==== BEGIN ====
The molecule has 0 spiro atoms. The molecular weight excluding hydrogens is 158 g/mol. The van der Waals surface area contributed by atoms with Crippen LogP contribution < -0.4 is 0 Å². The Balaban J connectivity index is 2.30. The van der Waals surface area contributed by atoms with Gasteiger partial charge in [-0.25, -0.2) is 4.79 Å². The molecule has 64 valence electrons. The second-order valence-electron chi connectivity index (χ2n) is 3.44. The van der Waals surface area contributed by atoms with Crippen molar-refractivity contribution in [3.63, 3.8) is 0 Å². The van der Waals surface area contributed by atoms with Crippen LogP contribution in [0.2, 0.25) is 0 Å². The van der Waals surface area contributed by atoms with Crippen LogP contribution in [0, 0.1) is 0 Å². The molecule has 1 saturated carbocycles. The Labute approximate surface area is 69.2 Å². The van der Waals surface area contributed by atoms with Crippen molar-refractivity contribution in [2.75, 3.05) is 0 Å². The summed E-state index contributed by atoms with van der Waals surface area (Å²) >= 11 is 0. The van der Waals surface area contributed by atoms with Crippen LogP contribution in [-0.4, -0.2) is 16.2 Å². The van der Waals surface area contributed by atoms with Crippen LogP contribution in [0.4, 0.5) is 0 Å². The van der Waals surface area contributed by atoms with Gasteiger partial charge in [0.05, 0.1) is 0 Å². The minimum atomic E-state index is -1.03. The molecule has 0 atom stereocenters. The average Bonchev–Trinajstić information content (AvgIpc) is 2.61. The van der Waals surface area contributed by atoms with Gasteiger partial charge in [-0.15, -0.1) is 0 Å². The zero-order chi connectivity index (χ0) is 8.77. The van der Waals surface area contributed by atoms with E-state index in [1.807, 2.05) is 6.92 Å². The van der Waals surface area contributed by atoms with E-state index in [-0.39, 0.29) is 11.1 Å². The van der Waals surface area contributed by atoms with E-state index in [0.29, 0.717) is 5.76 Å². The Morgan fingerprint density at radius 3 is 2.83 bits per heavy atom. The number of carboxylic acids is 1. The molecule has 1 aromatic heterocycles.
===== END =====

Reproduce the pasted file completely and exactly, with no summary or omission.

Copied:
The molecule has 0 spiro atoms. The molecular weight excluding hydrogens is 158 g/mol. The van der Waals surface area contributed by atoms with Crippen LogP contribution < -0.4 is 0 Å². The Balaban J connectivity index is 2.30. The van der Waals surface area contributed by atoms with Gasteiger partial charge in [-0.25, -0.2) is 4.79 Å². The molecule has 64 valence electrons. The second-order valence-electron chi connectivity index (χ2n) is 3.44. The van der Waals surface area contributed by atoms with Crippen molar-refractivity contribution in [3.63, 3.8) is 0 Å². The van der Waals surface area contributed by atoms with Crippen LogP contribution in [0.2, 0.25) is 0 Å². The van der Waals surface area contributed by atoms with Crippen LogP contribution in [0, 0.1) is 0 Å². The molecule has 1 saturated carbocycles. The Labute approximate surface area is 69.2 Å². The van der Waals surface area contributed by atoms with Crippen molar-refractivity contribution in [2.75, 3.05) is 0 Å². The summed E-state index contributed by atoms with van der Waals surface area (Å²) >= 11 is 0. The van der Waals surface area contributed by atoms with Crippen LogP contribution in [-0.4, -0.2) is 16.2 Å². The van der Waals surface area contributed by atoms with Crippen LogP contribution in [0.4, 0.5) is 0 Å². The van der Waals surface area contributed by atoms with Gasteiger partial charge in [0.05, 0.1) is 0 Å². The minimum atomic E-state index is -1.03. The molecule has 0 atom stereocenters. The average Bonchev–Trinajstić information content (AvgIpc) is 2.61. The van der Waals surface area contributed by atoms with Gasteiger partial charge in [-0.15, -0.1) is 0 Å². The zero-order chi connectivity index (χ0) is 8.77. The van der Waals surface area contributed by atoms with E-state index in [1.807, 2.05) is 6.92 Å². The van der Waals surface area contributed by atoms with E-state index in [-0.39, 0.29) is 11.1 Å². The van der Waals surface area contributed by atoms with E-state index in [0.29, 0.717) is 5.76 Å². The Morgan fingerprint density at radius 3 is 2.83 bits per heavy atom. The number of carboxylic acids is 1. The molecule has 1 aromatic heterocycles.